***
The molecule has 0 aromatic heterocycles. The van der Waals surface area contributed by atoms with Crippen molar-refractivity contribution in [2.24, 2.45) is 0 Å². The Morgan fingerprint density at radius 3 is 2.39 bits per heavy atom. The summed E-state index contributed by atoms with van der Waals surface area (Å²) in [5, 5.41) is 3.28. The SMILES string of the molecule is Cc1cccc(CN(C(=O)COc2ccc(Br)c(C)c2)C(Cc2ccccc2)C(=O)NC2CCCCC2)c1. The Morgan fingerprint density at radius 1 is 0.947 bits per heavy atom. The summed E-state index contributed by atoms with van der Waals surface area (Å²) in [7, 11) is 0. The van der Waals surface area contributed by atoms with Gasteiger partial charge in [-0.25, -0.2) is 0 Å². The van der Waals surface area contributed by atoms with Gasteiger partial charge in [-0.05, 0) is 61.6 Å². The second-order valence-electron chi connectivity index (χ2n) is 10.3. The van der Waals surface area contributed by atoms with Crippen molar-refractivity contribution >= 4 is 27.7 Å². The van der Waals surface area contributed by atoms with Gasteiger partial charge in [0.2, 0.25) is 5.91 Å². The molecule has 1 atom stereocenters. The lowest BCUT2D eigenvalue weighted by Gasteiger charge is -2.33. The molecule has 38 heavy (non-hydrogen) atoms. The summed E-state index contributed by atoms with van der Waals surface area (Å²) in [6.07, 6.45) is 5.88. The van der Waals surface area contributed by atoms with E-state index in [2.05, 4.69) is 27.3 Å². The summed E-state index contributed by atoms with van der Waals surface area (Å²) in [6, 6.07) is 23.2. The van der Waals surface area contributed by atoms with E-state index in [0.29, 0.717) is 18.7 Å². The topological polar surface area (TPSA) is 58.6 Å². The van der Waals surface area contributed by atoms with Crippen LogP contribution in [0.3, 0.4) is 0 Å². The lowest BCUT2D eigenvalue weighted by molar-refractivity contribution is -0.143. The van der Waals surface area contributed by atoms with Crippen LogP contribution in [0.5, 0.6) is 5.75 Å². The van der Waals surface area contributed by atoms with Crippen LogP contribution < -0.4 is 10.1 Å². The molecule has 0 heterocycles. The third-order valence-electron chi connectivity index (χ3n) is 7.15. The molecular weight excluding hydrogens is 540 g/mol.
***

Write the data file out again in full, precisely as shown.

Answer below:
The molecule has 0 aromatic heterocycles. The van der Waals surface area contributed by atoms with Crippen molar-refractivity contribution in [2.24, 2.45) is 0 Å². The Morgan fingerprint density at radius 3 is 2.39 bits per heavy atom. The summed E-state index contributed by atoms with van der Waals surface area (Å²) in [5, 5.41) is 3.28. The SMILES string of the molecule is Cc1cccc(CN(C(=O)COc2ccc(Br)c(C)c2)C(Cc2ccccc2)C(=O)NC2CCCCC2)c1. The Morgan fingerprint density at radius 1 is 0.947 bits per heavy atom. The summed E-state index contributed by atoms with van der Waals surface area (Å²) in [7, 11) is 0. The van der Waals surface area contributed by atoms with Gasteiger partial charge in [-0.25, -0.2) is 0 Å². The van der Waals surface area contributed by atoms with Gasteiger partial charge in [-0.05, 0) is 61.6 Å². The second-order valence-electron chi connectivity index (χ2n) is 10.3. The van der Waals surface area contributed by atoms with Crippen molar-refractivity contribution >= 4 is 27.7 Å². The van der Waals surface area contributed by atoms with Gasteiger partial charge in [0.2, 0.25) is 5.91 Å². The molecule has 1 atom stereocenters. The lowest BCUT2D eigenvalue weighted by Gasteiger charge is -2.33. The molecule has 38 heavy (non-hydrogen) atoms. The summed E-state index contributed by atoms with van der Waals surface area (Å²) in [6.07, 6.45) is 5.88. The van der Waals surface area contributed by atoms with E-state index in [2.05, 4.69) is 27.3 Å². The summed E-state index contributed by atoms with van der Waals surface area (Å²) in [6, 6.07) is 23.2. The van der Waals surface area contributed by atoms with E-state index in [0.29, 0.717) is 18.7 Å². The topological polar surface area (TPSA) is 58.6 Å². The van der Waals surface area contributed by atoms with Crippen LogP contribution in [0.3, 0.4) is 0 Å². The lowest BCUT2D eigenvalue weighted by molar-refractivity contribution is -0.143. The van der Waals surface area contributed by atoms with Crippen LogP contribution in [0.5, 0.6) is 5.75 Å². The van der Waals surface area contributed by atoms with Crippen LogP contribution < -0.4 is 10.1 Å². The molecule has 0 heterocycles. The third-order valence-electron chi connectivity index (χ3n) is 7.15. The molecular weight excluding hydrogens is 540 g/mol.